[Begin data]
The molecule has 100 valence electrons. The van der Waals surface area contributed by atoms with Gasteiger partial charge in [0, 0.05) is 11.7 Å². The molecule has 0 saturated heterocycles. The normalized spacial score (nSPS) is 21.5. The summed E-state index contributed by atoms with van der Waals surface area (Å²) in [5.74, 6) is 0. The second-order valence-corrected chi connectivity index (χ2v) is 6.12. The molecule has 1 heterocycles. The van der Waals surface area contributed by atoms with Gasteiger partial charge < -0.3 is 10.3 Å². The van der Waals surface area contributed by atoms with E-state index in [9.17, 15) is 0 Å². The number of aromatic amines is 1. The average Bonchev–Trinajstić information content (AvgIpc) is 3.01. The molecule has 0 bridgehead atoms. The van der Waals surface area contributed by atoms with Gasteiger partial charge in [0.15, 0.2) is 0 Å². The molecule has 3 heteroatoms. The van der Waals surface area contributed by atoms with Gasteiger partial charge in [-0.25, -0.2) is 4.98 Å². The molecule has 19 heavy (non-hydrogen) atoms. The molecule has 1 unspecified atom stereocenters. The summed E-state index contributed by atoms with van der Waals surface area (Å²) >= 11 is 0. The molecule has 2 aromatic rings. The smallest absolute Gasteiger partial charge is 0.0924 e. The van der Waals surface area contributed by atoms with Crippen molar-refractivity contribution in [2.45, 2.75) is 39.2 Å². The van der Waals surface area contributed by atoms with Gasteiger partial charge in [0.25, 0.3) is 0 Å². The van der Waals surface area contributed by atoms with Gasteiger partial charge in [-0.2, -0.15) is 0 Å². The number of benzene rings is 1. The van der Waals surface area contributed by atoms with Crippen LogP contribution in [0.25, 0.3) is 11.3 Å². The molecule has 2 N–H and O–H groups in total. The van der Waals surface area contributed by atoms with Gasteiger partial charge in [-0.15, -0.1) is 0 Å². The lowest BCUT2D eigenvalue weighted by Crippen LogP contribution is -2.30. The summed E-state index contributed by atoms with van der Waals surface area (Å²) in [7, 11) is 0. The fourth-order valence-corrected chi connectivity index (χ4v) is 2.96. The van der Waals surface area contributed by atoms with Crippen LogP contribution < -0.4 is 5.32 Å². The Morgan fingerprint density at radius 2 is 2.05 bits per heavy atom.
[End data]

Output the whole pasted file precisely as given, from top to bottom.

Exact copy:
The molecule has 100 valence electrons. The van der Waals surface area contributed by atoms with Gasteiger partial charge in [0, 0.05) is 11.7 Å². The molecule has 0 saturated heterocycles. The normalized spacial score (nSPS) is 21.5. The summed E-state index contributed by atoms with van der Waals surface area (Å²) in [5.74, 6) is 0. The second-order valence-corrected chi connectivity index (χ2v) is 6.12. The molecule has 1 heterocycles. The van der Waals surface area contributed by atoms with Gasteiger partial charge < -0.3 is 10.3 Å². The van der Waals surface area contributed by atoms with E-state index in [9.17, 15) is 0 Å². The number of aromatic amines is 1. The average Bonchev–Trinajstić information content (AvgIpc) is 3.01. The molecule has 0 bridgehead atoms. The van der Waals surface area contributed by atoms with Gasteiger partial charge in [0.15, 0.2) is 0 Å². The molecule has 3 heteroatoms. The van der Waals surface area contributed by atoms with Gasteiger partial charge in [-0.25, -0.2) is 4.98 Å². The molecule has 19 heavy (non-hydrogen) atoms. The molecule has 1 unspecified atom stereocenters. The summed E-state index contributed by atoms with van der Waals surface area (Å²) >= 11 is 0. The molecule has 2 aromatic rings. The smallest absolute Gasteiger partial charge is 0.0924 e. The van der Waals surface area contributed by atoms with Crippen molar-refractivity contribution in [2.45, 2.75) is 39.2 Å². The van der Waals surface area contributed by atoms with Gasteiger partial charge in [0.25, 0.3) is 0 Å². The van der Waals surface area contributed by atoms with Gasteiger partial charge in [-0.2, -0.15) is 0 Å². The number of benzene rings is 1. The van der Waals surface area contributed by atoms with Crippen LogP contribution in [0.25, 0.3) is 11.3 Å². The molecule has 2 N–H and O–H groups in total. The van der Waals surface area contributed by atoms with Gasteiger partial charge in [-0.15, -0.1) is 0 Å². The lowest BCUT2D eigenvalue weighted by Crippen LogP contribution is -2.30. The summed E-state index contributed by atoms with van der Waals surface area (Å²) in [7, 11) is 0. The fourth-order valence-corrected chi connectivity index (χ4v) is 2.96. The van der Waals surface area contributed by atoms with Crippen LogP contribution < -0.4 is 5.32 Å². The Morgan fingerprint density at radius 2 is 2.05 bits per heavy atom.